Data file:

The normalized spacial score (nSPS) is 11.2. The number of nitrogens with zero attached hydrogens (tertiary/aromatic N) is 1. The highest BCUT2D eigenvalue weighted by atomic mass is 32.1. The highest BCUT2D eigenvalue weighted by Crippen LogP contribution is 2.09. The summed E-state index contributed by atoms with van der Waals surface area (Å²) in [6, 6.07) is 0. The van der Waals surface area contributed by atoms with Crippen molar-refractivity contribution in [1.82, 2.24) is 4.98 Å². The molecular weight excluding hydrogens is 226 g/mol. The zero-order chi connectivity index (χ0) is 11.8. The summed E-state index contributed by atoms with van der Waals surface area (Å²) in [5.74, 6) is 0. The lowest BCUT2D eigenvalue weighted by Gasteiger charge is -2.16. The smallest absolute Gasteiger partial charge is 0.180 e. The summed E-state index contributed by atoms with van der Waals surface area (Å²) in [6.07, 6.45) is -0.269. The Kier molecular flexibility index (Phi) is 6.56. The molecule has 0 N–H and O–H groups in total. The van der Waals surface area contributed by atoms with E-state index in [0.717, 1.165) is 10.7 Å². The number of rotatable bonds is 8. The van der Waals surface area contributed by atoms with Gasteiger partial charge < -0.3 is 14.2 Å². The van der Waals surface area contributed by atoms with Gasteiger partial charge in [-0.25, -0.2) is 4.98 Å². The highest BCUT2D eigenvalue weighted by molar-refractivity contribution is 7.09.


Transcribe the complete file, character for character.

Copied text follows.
The normalized spacial score (nSPS) is 11.2. The number of nitrogens with zero attached hydrogens (tertiary/aromatic N) is 1. The highest BCUT2D eigenvalue weighted by atomic mass is 32.1. The highest BCUT2D eigenvalue weighted by Crippen LogP contribution is 2.09. The summed E-state index contributed by atoms with van der Waals surface area (Å²) in [6, 6.07) is 0. The van der Waals surface area contributed by atoms with Crippen molar-refractivity contribution in [1.82, 2.24) is 4.98 Å². The molecular weight excluding hydrogens is 226 g/mol. The zero-order chi connectivity index (χ0) is 11.8. The summed E-state index contributed by atoms with van der Waals surface area (Å²) in [5.74, 6) is 0. The lowest BCUT2D eigenvalue weighted by Gasteiger charge is -2.16. The smallest absolute Gasteiger partial charge is 0.180 e. The summed E-state index contributed by atoms with van der Waals surface area (Å²) in [6.07, 6.45) is -0.269. The Kier molecular flexibility index (Phi) is 6.56. The molecule has 0 N–H and O–H groups in total. The van der Waals surface area contributed by atoms with E-state index in [0.717, 1.165) is 10.7 Å². The number of rotatable bonds is 8. The van der Waals surface area contributed by atoms with Gasteiger partial charge < -0.3 is 14.2 Å². The van der Waals surface area contributed by atoms with Gasteiger partial charge in [-0.25, -0.2) is 4.98 Å². The highest BCUT2D eigenvalue weighted by molar-refractivity contribution is 7.09.